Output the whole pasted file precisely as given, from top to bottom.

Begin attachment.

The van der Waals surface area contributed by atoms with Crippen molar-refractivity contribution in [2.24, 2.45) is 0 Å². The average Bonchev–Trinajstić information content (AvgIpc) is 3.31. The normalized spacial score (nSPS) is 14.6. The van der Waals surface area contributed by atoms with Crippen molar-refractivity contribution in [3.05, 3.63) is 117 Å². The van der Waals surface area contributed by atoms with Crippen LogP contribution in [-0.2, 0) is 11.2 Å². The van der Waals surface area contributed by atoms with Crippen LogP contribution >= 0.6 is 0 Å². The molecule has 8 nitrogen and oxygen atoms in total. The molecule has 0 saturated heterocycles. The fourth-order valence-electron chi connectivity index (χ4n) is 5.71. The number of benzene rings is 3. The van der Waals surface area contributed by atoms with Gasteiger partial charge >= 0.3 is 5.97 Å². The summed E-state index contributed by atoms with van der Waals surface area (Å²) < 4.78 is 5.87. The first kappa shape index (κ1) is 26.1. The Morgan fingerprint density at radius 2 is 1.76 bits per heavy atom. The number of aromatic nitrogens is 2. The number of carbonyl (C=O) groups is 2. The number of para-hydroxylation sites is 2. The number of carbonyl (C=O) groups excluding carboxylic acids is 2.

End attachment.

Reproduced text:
The van der Waals surface area contributed by atoms with Crippen molar-refractivity contribution in [2.24, 2.45) is 0 Å². The average Bonchev–Trinajstić information content (AvgIpc) is 3.31. The normalized spacial score (nSPS) is 14.6. The van der Waals surface area contributed by atoms with Crippen molar-refractivity contribution in [3.05, 3.63) is 117 Å². The van der Waals surface area contributed by atoms with Crippen LogP contribution in [-0.2, 0) is 11.2 Å². The van der Waals surface area contributed by atoms with Crippen LogP contribution >= 0.6 is 0 Å². The molecule has 8 nitrogen and oxygen atoms in total. The molecule has 0 saturated heterocycles. The fourth-order valence-electron chi connectivity index (χ4n) is 5.71. The number of benzene rings is 3. The van der Waals surface area contributed by atoms with Gasteiger partial charge >= 0.3 is 5.97 Å². The summed E-state index contributed by atoms with van der Waals surface area (Å²) < 4.78 is 5.87. The first kappa shape index (κ1) is 26.1. The Morgan fingerprint density at radius 2 is 1.76 bits per heavy atom. The number of aromatic nitrogens is 2. The number of carbonyl (C=O) groups is 2. The number of para-hydroxylation sites is 2. The number of carbonyl (C=O) groups excluding carboxylic acids is 2.